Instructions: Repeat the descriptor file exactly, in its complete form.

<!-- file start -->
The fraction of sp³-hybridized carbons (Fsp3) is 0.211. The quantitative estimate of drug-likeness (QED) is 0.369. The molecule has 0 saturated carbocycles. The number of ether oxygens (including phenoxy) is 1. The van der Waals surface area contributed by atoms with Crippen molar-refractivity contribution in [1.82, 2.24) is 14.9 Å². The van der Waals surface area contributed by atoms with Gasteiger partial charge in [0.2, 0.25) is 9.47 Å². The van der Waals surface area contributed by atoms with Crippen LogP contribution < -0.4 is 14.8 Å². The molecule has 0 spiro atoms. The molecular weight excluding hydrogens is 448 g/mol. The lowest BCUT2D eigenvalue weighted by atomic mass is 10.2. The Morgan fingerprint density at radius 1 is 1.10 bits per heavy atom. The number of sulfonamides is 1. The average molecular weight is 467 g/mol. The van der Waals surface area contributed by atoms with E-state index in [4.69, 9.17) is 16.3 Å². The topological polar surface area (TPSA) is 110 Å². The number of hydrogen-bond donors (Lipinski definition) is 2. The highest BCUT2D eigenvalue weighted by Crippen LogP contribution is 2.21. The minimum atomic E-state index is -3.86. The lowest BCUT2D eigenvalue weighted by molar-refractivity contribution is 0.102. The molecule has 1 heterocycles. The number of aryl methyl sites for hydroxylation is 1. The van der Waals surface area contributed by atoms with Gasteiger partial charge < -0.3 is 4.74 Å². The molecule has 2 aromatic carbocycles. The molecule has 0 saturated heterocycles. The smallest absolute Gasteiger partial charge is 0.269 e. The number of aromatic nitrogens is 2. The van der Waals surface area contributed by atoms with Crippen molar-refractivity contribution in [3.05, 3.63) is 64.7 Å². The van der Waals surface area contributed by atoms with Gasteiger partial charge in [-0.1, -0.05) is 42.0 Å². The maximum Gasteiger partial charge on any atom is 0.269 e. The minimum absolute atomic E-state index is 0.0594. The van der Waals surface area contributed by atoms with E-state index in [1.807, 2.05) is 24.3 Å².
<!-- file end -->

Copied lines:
The fraction of sp³-hybridized carbons (Fsp3) is 0.211. The quantitative estimate of drug-likeness (QED) is 0.369. The molecule has 0 saturated carbocycles. The number of ether oxygens (including phenoxy) is 1. The van der Waals surface area contributed by atoms with Crippen molar-refractivity contribution in [1.82, 2.24) is 14.9 Å². The van der Waals surface area contributed by atoms with Gasteiger partial charge in [0.2, 0.25) is 9.47 Å². The van der Waals surface area contributed by atoms with Crippen LogP contribution < -0.4 is 14.8 Å². The molecule has 0 spiro atoms. The molecular weight excluding hydrogens is 448 g/mol. The lowest BCUT2D eigenvalue weighted by atomic mass is 10.2. The Morgan fingerprint density at radius 1 is 1.10 bits per heavy atom. The number of sulfonamides is 1. The average molecular weight is 467 g/mol. The van der Waals surface area contributed by atoms with E-state index in [4.69, 9.17) is 16.3 Å². The topological polar surface area (TPSA) is 110 Å². The number of hydrogen-bond donors (Lipinski definition) is 2. The highest BCUT2D eigenvalue weighted by Crippen LogP contribution is 2.21. The minimum atomic E-state index is -3.86. The lowest BCUT2D eigenvalue weighted by molar-refractivity contribution is 0.102. The molecule has 1 heterocycles. The number of aryl methyl sites for hydroxylation is 1. The van der Waals surface area contributed by atoms with Gasteiger partial charge < -0.3 is 4.74 Å². The molecule has 2 aromatic carbocycles. The molecule has 0 saturated heterocycles. The smallest absolute Gasteiger partial charge is 0.269 e. The number of aromatic nitrogens is 2. The van der Waals surface area contributed by atoms with Crippen molar-refractivity contribution in [3.05, 3.63) is 64.7 Å². The van der Waals surface area contributed by atoms with Gasteiger partial charge in [-0.1, -0.05) is 42.0 Å². The maximum Gasteiger partial charge on any atom is 0.269 e. The minimum absolute atomic E-state index is 0.0594. The van der Waals surface area contributed by atoms with E-state index in [1.807, 2.05) is 24.3 Å².